Bank of America (NYSE: BAC) is probably the most hated banking stock right now. Despite the company doing everything it can to boost the investor confidence, nothing seems to be working in its favor. The U.S. Fed's decision to hold off any interest rate hike this month and the regulatory hurdles are adding to more pain for the investors.
Earlier, fears regarding the banking giant's exposure to the oil and gas sector weighed heavily on the stock (and the entire financial sector), but as the sector recovered, those fears have subsided.
Many investors now have their hopes pinned on interest rate hikes to support the Bank of America stock price. But, if we witness further delays in the next interest rate hike from the U.S. Fed, will the stock continue to underperform? Is the reasoning that the stock will soar when the Fed next hikes rates sensible enough in itself to consider investing or remain invested in BAC? Honestly, I don't think so.
According to the Yahoo Finance price estimates, analysts foresee the stock at $17.40 in one-year time with a high target of $20 and a median target of $17.
These analysts, and obviously the market, have priced in all of the above-said negatives in their calculations. Now, what the market tends to do is move beyond the general consensus. It front-runs all the expected earnings for the next couple of quarters, and also has a fair idea of what to expect in the next year' financial results.
While it is not an easy task to figure out what the market is expecting, we can try to approximate it by understanding its language. Technical analysis is the language of the market. Many investors often disregard this field of analysis, but, it is important to comprehend that no investment has to base entirely on TA. Instead, valuable information derived from TA should be coupled with the fundamental inspection of a business to figure out better investing and exiting levels. At this point, it must be emphasized that almost every stock becomes so overvalued at least once to be considered fit for selling, and extremely undervalued to be included in the portfolio. Some exceptions to this assertion cannot be ruled out.
Technically, bearish signals galore!
In the short-term, it is a very tough job to perfectly call out the stock movements. I have been wrong many a times in the short-term, but have had better success in the longer term.
To rule out the short-term noise, I have used the monthly price chart of Bank of America below, which suggests that the stock broke out of a two-year strong distribution pattern in January. It immediately fell to $11 in February but has quickly rebounded since then to retest the bottom of the previous range. Expectedly, the stock faltered post the retest at $15 and is trading at $13.34 at the time of writing.
On most occasions, when a stock breaks out of such a big consolidation phase, the movement is not limited to the next couple of months, in fact, a long decline in the share price ensues.
As per the chart above, the breakout occurred on rising volumes which is a testament that the investors will not return in a hurry.
The rally which began in late-2011 from $4.92 topped out near $18.50 last year. Applying Fibonacci retracements to this rally gives us a 23.6% retracement at $15.28 - the level from which BAC recently rebounded. The stock pierced the 50 percent retracement of $11.69 in this Feb's crash but I expect it to head even lower in the coming months. The 61.8% retracement level is considered a great buying level, which in this case is near $10.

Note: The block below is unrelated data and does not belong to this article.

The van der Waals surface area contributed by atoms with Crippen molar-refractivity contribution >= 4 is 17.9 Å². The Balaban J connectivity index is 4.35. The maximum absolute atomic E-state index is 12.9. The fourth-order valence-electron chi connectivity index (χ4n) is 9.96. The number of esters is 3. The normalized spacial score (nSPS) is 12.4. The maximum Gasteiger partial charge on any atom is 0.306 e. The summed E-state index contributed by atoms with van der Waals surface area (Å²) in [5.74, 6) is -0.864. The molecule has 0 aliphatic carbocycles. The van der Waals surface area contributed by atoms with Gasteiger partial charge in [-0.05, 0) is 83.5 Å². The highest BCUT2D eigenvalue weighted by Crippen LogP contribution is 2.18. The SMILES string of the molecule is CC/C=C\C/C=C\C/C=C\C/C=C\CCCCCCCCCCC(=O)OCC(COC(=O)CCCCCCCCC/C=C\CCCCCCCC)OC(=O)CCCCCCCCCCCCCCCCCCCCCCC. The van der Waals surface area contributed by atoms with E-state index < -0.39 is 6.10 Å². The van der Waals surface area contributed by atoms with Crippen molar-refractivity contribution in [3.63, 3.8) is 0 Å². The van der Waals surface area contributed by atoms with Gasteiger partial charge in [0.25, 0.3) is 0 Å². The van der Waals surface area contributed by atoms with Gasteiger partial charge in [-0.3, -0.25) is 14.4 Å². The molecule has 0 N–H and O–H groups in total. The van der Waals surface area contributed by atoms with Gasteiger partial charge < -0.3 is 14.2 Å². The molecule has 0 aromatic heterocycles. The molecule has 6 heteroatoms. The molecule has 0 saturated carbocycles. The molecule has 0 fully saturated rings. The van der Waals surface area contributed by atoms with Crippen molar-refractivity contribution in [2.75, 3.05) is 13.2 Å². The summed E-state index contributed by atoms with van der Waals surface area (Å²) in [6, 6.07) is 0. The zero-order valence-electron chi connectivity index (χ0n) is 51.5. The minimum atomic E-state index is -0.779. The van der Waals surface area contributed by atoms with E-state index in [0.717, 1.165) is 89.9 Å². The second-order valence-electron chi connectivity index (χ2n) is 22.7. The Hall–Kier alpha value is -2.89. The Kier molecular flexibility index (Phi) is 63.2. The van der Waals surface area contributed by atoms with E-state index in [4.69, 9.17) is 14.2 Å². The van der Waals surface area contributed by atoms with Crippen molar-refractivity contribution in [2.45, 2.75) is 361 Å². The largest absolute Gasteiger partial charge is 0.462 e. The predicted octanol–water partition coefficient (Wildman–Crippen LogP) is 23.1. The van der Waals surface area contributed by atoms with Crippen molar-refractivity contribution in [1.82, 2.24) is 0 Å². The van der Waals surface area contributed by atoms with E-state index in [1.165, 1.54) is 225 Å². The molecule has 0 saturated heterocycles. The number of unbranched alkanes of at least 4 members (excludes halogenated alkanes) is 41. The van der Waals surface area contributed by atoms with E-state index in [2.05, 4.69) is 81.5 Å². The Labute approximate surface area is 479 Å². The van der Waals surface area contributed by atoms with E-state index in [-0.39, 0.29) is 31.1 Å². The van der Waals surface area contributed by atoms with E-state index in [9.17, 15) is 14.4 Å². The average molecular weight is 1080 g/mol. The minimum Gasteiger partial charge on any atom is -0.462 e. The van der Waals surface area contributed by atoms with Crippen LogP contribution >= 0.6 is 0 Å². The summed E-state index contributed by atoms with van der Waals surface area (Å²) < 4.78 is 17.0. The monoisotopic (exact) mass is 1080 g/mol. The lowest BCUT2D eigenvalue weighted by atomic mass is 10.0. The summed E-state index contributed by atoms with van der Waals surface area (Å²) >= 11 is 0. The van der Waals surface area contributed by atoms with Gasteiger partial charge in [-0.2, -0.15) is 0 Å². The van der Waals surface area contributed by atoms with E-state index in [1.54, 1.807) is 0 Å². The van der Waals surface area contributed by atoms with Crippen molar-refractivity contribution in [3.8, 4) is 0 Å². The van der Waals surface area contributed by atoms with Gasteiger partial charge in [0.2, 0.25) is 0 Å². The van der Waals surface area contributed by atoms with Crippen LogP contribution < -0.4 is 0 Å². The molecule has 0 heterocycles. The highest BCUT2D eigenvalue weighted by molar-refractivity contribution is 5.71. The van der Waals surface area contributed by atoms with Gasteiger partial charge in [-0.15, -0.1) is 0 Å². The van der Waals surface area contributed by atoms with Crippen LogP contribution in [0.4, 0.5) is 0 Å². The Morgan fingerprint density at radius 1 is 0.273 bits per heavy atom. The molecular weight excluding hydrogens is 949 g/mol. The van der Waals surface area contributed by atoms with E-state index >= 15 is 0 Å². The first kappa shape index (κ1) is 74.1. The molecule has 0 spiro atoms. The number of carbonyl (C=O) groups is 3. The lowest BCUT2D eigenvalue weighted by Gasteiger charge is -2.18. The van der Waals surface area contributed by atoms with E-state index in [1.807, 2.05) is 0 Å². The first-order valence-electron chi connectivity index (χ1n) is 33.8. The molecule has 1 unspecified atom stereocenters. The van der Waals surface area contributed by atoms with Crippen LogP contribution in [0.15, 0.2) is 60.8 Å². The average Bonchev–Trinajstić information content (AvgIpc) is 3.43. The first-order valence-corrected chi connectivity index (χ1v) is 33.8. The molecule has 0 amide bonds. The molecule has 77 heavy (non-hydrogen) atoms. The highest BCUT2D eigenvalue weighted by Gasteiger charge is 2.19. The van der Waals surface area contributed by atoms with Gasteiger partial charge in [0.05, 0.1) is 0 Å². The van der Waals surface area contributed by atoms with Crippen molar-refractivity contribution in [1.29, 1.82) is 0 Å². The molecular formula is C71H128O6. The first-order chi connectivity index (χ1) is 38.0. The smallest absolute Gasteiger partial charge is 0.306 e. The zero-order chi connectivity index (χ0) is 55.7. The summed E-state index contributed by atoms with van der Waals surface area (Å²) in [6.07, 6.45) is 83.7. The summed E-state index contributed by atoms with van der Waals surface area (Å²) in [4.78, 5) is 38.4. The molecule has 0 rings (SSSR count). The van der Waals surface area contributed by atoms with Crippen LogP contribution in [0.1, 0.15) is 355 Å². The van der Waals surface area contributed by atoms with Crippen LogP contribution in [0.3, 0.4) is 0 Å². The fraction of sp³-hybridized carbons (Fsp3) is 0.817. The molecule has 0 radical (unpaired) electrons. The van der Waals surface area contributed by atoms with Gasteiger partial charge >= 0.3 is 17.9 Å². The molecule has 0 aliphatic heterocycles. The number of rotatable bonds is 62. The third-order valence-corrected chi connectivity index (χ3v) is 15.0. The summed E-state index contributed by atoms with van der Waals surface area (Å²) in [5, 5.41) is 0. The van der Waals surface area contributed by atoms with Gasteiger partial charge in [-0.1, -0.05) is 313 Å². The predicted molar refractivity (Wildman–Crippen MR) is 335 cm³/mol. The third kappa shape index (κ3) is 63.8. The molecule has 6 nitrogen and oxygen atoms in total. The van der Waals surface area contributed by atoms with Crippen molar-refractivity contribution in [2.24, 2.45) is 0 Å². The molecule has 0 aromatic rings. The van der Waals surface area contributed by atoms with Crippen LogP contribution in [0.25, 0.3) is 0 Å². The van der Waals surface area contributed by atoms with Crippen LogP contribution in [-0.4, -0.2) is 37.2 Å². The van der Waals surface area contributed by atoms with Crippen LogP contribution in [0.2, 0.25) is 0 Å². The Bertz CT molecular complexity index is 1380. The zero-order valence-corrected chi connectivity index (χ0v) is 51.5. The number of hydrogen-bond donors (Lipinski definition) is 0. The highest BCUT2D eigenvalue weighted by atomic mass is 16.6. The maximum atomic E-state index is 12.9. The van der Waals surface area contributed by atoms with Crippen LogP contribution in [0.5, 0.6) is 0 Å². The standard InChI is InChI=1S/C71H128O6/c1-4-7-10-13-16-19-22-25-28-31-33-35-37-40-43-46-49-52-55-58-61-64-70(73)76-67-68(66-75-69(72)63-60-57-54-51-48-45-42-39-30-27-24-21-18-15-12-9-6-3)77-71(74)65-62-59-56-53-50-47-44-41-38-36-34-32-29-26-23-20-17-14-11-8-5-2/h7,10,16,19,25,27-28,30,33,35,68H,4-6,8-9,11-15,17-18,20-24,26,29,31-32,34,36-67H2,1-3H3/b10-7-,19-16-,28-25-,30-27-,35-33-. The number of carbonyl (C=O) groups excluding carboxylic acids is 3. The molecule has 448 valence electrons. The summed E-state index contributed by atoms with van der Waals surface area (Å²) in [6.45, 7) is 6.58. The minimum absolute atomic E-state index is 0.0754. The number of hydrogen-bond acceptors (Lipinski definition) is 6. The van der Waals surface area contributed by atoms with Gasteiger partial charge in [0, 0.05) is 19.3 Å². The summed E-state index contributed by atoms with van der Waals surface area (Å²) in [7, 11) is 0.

Another strong bearish indication comes from the Money Flow Index. Interestingly, from the period since the stock entered its two-year consolidation, the monthly MFI has been declining on a consistent basis. Although many would refute is as unhelpful given the over-stretched period the stock has taken to break down, it certainly boosted the possibility that the breakout will eventually be on the downside. Unfortunately, the decline has just started!
Stop Over-Emphasizing Tangible Book Value
Bank of America's Tangible Book Value is $162.46 billion while the company is trading for $137 billion. This implies that the stock is trading for ~0.84x TBV. Analysts seem to be obsessed with this metric of BAC, and some even recommend buying it solely on this basis.
However, Mr. Market knows better, and does not depend only on TBV for buying this banking giant. After the financial meltdown of 2008-09, the company's TBV continues to rise steadily from sub-$30 billion to north of $162 billion at present, but the stock remains capped on the upside, failing to reach a higher ground.
What the market is more worried about is the management's inability to improve its top-line when its competitors such as JP Morgan Chase (NYSE: JPM) and Wells Fargo (NYSE: WFC) have shown better growth in revenues.
Another reason why investors are not too attracted towards BAC is the lower dividend yield compared to its competitors.
BAC - 1.50%
JPM - 3.10%
WFC - 3.25%
I can be very wrong about the future price movements in BAC stock, but things do look terrible from the technical as well as fundamental perspectives. In my opinion, the stock can certainly provide a much higher margin of safety in the coming months, and investors should go aggressive then, and not now.
Use technical analysis as a helpful guide and not as the base study for investment decisions.
I am pessimistic on BAC and expect to see $10 by the end of this year.
Disclosure: I am/we are short BAC.
I wrote this article myself, and it expresses my own opinions. I am not receiving compensation for it (other than from Seeking Alpha). I have no business relationship with any company whose stock is mentioned in this article.